By Nii B. Andrews.
Today the camera appears ubiquitous; at some point everywhere someone is taking pictures with their mobile phone.
There is a deluge of images and the question then becomes, what pictures if any are necessary to bear witness.
Many of the images produced are barely looked at nor understood by the public; many of images are often manipulated or misconstrued.
It was in 1993 at the Broderip and Charles Bell wards in London’s Middlesex Hospital that the South African born photographer, Gideon Mendel had his first encounter with HIV/AIDS and it greatly impacted the course of his life and subsequent photographic output.
Over many weeks Mendel spent a lot of time on the wards and made many photographs of the patients, their families and healthcare staff.
All of the photos were taken with the express consent of the institution and the participants.
The composite result was a uniquely powerful visceral record of a very distinct and tragic time – the era before antiretroviral medications had become available. The series is entitled THE WARD.
An overwhelming sense of melancholia and pathos is evident in Mendel’s work.
All of the patients on the wards, many of whom were young, gay men, were having to face the terrifying prospect of an early and painful death.
Over a decade later, Mandel in reviewing that period of his career wrote:
“More than anything else in my career, working on this subject has challenged the whole fabric of my craft.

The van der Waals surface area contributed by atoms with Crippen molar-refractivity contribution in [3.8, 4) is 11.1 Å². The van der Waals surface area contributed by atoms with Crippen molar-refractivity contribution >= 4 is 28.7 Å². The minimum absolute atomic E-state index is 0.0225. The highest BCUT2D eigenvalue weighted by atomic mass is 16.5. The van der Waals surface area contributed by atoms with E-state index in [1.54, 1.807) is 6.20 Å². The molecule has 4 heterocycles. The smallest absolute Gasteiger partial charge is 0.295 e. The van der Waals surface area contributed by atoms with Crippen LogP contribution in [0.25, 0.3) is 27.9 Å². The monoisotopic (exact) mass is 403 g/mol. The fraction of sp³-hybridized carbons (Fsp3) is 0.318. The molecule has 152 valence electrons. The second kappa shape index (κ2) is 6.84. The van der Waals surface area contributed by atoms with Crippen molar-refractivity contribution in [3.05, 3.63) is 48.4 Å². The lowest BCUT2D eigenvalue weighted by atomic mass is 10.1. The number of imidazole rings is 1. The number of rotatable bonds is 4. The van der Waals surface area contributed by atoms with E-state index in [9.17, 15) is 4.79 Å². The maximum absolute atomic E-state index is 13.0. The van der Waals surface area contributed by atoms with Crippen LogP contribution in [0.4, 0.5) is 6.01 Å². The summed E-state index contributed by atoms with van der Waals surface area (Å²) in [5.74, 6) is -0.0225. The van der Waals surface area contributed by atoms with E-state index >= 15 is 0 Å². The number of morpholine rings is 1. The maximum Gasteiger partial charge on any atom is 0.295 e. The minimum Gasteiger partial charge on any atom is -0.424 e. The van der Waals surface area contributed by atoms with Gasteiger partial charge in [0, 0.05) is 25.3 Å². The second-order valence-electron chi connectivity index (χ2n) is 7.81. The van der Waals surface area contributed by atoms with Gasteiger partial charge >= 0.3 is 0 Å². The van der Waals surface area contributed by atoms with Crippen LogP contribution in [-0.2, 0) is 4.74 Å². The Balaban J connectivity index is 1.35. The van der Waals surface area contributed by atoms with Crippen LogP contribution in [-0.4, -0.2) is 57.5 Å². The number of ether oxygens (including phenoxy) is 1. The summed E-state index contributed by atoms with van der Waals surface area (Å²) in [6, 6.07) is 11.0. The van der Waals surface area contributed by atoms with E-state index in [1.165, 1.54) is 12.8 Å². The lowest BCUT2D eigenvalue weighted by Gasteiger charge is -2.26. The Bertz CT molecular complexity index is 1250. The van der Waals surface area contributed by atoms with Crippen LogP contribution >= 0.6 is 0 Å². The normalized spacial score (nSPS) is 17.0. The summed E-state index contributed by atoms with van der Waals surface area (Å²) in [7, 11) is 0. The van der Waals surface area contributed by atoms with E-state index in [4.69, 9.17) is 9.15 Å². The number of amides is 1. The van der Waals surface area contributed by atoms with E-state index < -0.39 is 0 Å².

How does one convey the immense scale and horror of HIV/AIDS, while also portraying the dignity and strength of the many people who live with the disease, and indeed the many more who have died without the treatment that could have saved their lives?”
In view of the malice, stigma and atavistic fear directed towards gays and patients with AIDS at the time, the decision of these patients to allow themselves, alongside their families, lovers and friends to be photographed was an act of boundless humanism, graciousness, and bravery that was aeons ahead of that exhibited by their vociferous and pathetic detractors both then and today.
Mendel later went on to explore, at a very personal level, the meaning of access to treatment through its impact on Lusisiki’s inhabitants located in a rural part of the Eastern Cape in RSA.
Once again each patient had bravely decided to share their experiences publicly, in the hope of preventing others from being infected. That series was entitled WE ARE LIVING HERE.
Both of these series and many others in Mendel’s portfolio attest to his role as an unflappable witness to the vile and tragic consequences of bigotry while simultaneously recording the resilience of the human spirit.
His work has been featured in publications including National Geographic; Fortune; Conde Nast Traveler; and The Sunday Times Magazine. His first monograph A Broken Landscape: HIV & AIDS in Africa was published in 2001.